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Re: infor, now figs


That would be my recommendation for your area, Bonnie. Here, they don't have much of a dormant period, but I pretend they do in late December, early January. That's also when they get one of their semi-annual feedings.

On Tuesday, June 22, 2004, at 11:52 AM, Bonnie Holmes wrote:

Good to remember when pruning...like other trees, I imagine the best time
is when they are dormant and take out some of the laterals to open the
inner part of the tree to light?


Bonnie Zone 6+ ETN




[Original Message]
From: <Aplfgcnys@aol.com>
To: <gardenchat@hort.net>
Date: 06/21/2004 7:32:23 PM
Subject: Re: [CHAT] infor, now figs

In a message dated 06/21/2004 7:16:04 PM Eastern Daylight Time,
jsinger@igc.org writes:
Most likely a Brown Turkey or Mission. Wonderful figs! Not much
difference between them [Mission is a tad larger; Brown Turkey a tad
tastier]. Things to remember about figs are, one, the "fruit" are
really flowers; two, they bloom directly on new wood stems, not spikes,
When I was growing up in the Florida panhandle many, many years ago, we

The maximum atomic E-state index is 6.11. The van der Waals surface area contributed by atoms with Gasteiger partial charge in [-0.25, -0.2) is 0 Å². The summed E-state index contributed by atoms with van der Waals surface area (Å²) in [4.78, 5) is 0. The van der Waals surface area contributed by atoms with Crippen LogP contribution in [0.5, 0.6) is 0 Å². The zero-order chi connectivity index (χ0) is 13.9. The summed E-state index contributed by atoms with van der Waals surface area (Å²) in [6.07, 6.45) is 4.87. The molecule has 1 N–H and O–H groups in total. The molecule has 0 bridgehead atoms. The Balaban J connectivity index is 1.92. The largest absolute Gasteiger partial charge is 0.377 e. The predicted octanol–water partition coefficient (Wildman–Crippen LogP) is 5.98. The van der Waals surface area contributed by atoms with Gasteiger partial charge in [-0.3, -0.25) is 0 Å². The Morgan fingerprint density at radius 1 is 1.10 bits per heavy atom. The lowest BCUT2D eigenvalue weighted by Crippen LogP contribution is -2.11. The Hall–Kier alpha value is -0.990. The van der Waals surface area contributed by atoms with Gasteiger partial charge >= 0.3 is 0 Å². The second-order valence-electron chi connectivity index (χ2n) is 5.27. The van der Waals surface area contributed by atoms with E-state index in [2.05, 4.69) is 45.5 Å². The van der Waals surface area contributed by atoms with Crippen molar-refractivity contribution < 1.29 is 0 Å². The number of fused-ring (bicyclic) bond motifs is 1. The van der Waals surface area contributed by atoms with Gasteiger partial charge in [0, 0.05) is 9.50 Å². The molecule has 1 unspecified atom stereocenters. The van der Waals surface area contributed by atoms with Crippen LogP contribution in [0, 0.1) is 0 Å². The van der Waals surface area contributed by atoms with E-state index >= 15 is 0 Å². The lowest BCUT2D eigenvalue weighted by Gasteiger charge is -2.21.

had a
large
fig tree in the side yard. I have no idea what kind. I earned my first
money
by picking the figs and making fig preserves for
a
neighbor. This was during WWII sugar rationing. I provided the

sugar by buying coupons from the woman who mowed our lawn (she had 7 or
8
children and couldn't afford to buy all the sugar she
had
coupons for), and sold the preserves to the neighbor
for 50
cents a quart. I wish I had some of them now!

The downside of this was that I developed an allergy to the fig tree. The
sap
caused a rash similar
to poison ivy. I remember a miserable summer with rash all over my arms
and
backside.  My
grandmother treated it with iodine, which just made it much worse.
Auralie

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Island Jim
Southwest Florida
Zone 10
27.0 N, 82.4 W

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